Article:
ATLANTA, Aug. 23, 2022 /PRNewswire/ -- On Sunday, August 28, a series of public events will take place to celebrate the exhibition "Indigo Prayer: A Creation Story" and the launch of the Praise House Project at Emory.
"Indigo Prayers" by visual artist activist, Charmaine Minniefield, recalls the ring shout as it would have been performed by her ancestors. Ring shouts were traditional African American movement and gathering practices whose cultural origins predate slavery. Ring shouts were performed in praise houses, small wooden structures used as gathering spaces, in safe, sometimes secret places, where those enslaved could remember themselves and secretly preserve their African identity.
Minniefield's work recalls this act of remembrance as it was taught to her by her great grandmother, Oral Lee Fuqua, as prayer and as a symbol for resistance against erasure today.
The exhibition launches the Praise House Project at Emory University in preparation for multiple public art installations in the metro Atlanta area over the next 2 years through support from the National Endowment for the Arts "Our Town" grant. Each Praise House will honor the African American histories in its community, including Emory University, slated for the 2023-24 academic year.
Conversation and Dance Performance
Dr. Julie B. Johnson, chair of the Dance Department at Spelman College, and Tamara Williams, associate professor of dance at the University of North Carolina, Charlotte, will join Charmaine Minniefield for a conversation about movement as medicine, embodied memory, and the Ring Shout as resistance.
The conversation will be followed by a performance by the Gullah Geechee Ring Shouters from Darien, Georgia, led by seventh-generation shouter Griffin Lotson. The ten-member group has been performing professionally since 1980, educating and entertaining audiences around the United States with the "ring shout," a compelling fusion of counterclockwise dance movement, call-and-response singing, and percussion.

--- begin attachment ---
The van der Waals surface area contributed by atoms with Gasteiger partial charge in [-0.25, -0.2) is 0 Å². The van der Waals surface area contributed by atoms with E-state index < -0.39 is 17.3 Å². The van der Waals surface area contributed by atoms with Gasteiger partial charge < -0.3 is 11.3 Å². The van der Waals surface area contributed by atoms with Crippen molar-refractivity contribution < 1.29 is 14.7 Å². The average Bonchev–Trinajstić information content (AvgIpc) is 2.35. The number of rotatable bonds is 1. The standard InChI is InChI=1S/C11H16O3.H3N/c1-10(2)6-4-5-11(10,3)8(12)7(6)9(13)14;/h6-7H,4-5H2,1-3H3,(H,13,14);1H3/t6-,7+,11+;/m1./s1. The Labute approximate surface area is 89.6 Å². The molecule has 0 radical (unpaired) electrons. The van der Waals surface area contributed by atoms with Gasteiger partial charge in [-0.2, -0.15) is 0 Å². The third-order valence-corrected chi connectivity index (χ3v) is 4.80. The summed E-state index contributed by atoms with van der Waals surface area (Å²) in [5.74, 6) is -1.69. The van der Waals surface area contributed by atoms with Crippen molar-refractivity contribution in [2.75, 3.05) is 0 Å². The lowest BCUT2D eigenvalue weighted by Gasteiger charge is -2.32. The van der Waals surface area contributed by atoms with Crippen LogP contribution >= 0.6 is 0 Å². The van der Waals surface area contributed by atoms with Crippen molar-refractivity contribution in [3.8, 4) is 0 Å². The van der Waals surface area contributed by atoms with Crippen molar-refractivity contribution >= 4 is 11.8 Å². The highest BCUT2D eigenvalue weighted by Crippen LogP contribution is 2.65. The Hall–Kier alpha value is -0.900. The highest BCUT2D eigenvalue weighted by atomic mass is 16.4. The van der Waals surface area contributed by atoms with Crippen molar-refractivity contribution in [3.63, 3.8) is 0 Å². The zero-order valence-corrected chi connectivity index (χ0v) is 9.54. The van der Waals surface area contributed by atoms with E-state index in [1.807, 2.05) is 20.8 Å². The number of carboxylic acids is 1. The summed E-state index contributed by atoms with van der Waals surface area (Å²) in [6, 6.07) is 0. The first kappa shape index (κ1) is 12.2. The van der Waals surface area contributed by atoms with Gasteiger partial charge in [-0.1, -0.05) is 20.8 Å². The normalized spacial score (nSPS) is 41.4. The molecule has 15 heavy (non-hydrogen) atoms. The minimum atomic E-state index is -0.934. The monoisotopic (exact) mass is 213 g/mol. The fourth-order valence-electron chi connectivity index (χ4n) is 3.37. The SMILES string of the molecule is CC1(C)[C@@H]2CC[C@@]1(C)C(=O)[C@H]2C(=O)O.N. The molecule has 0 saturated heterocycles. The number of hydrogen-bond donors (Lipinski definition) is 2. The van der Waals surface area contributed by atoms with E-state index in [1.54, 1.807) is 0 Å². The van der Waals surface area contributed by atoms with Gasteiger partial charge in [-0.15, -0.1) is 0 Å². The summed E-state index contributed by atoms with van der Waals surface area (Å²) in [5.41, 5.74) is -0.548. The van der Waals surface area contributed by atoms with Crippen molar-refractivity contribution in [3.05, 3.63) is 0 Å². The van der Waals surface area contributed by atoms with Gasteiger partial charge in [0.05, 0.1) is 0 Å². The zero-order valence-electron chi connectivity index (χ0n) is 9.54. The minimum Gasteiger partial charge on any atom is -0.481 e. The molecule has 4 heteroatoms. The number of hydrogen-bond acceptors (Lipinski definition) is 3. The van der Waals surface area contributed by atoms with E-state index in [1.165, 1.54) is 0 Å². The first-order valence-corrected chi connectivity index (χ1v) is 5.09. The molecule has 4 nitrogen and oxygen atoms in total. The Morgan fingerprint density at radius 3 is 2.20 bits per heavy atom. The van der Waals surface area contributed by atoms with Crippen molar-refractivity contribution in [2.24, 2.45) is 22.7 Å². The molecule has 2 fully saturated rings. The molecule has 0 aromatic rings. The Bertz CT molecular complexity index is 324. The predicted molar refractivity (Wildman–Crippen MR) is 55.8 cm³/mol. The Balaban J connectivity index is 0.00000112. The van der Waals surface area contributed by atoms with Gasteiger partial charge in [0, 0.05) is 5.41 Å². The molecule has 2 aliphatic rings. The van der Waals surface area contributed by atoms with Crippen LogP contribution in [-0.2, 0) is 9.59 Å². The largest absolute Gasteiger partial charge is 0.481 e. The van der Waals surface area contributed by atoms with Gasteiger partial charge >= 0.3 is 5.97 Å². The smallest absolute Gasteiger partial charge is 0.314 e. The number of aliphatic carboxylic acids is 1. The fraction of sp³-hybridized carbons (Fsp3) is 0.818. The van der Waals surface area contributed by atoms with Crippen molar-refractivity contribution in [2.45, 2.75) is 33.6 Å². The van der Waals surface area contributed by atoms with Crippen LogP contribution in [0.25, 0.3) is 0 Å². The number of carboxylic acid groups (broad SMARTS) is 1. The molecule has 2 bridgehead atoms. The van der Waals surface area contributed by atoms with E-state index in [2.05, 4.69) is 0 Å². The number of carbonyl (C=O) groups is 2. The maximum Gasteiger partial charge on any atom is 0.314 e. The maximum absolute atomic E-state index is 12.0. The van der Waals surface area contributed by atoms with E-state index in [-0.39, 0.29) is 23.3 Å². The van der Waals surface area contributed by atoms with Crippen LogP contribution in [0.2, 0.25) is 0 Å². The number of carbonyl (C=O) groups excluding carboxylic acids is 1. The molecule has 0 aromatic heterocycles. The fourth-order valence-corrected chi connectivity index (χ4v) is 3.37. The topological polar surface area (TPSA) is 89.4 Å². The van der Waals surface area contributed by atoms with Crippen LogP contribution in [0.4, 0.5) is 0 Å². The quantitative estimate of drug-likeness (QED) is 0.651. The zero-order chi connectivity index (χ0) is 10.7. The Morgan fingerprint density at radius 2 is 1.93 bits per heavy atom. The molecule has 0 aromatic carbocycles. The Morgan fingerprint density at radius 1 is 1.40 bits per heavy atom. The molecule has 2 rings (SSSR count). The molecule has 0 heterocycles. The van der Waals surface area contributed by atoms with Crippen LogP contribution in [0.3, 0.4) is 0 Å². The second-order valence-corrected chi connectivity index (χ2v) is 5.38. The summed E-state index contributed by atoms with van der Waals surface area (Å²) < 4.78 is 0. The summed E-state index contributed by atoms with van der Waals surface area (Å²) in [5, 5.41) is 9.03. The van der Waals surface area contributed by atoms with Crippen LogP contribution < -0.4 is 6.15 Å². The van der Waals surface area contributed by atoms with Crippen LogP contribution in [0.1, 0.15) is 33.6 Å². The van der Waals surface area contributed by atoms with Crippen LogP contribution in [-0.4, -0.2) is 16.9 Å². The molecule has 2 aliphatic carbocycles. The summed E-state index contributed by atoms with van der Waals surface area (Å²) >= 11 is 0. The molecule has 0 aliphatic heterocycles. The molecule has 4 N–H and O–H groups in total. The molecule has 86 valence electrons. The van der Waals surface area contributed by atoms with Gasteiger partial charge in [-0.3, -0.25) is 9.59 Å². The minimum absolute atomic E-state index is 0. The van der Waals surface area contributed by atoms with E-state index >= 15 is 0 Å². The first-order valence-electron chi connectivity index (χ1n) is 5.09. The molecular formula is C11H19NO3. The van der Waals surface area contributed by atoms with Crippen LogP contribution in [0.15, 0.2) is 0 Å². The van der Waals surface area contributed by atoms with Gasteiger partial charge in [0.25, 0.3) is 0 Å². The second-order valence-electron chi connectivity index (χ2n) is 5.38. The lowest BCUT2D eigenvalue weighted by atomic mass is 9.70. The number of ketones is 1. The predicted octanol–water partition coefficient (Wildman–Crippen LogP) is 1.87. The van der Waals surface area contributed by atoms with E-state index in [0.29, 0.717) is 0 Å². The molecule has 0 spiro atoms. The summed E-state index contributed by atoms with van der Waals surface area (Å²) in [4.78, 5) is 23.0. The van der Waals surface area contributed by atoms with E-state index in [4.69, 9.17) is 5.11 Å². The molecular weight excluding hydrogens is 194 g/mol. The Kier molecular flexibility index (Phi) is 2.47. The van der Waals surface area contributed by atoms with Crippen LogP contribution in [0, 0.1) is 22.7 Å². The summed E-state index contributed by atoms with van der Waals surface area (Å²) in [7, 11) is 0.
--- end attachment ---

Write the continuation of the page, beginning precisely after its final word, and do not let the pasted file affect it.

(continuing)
The program is free and open to the public and is co-sponsored by the Emory Office of Spiritual and Religious Life.
Sunday Dinner - An Ancestral Feast
Michael C. Carlos Museum
Join artist activist Charmaine Minniefield for a contemporary take on the traditional gathering, prepared by 2022 James Beard Award finalist for "Emerging Chef", Chef Cleophus Hethington. Chef Cleophus will be preparing a family style meal inspired by his interpretation of the foodways of the African Diasporas. Break bread in honor of those who have come before as Minniefield shares her vision for the Praise House Project over the next two years, culminating with a Praise House on the Emory campus in 2023.
Fee: $60 for Carlos Museum members; $85 for non-members. Space is limited and registration is required for this event.
Patrons are invited to sponsor a guest for this event here: Link
To reserve space visit: Link
Firmly rooted in womanist social theory and ancestral veneration, the work of Charmaine Minniefield draws from indigenous traditions as seen throughout Africa and the Diaspora to explore African and African American history, memory, and ritual as an intentional push back against erasure. Her creative practice is community-based as her research and resulting bodies of work often draw from public archives and oral histories. Minniefield currently serves as the artist-in-residence for the King Historic District, supported by the Historic District Development Corporation (HDDC). She recently served as the Stuart A. Rose Library artist-in-residence at Emory University. Through a collaboration with Flux Projects, she presented her work Remembrance as Resistance: Preserving Black Narratives in Oakland Cemetery, Atlanta's historically segregated cemetery, to honor the over 800 unmarked graves that were discovered in the African American burial grounds. Minniefield has been awarded the prestigious National Endowment for the Arts Our Town Grant to present her Praise House project at locations throughout the Atlanta area.
For more information on Charmaine Minniefield and the Praise House Project visit PraiseHouseProject.org or call 404-202-2271.
SOURCE Michael C. Carlos Museum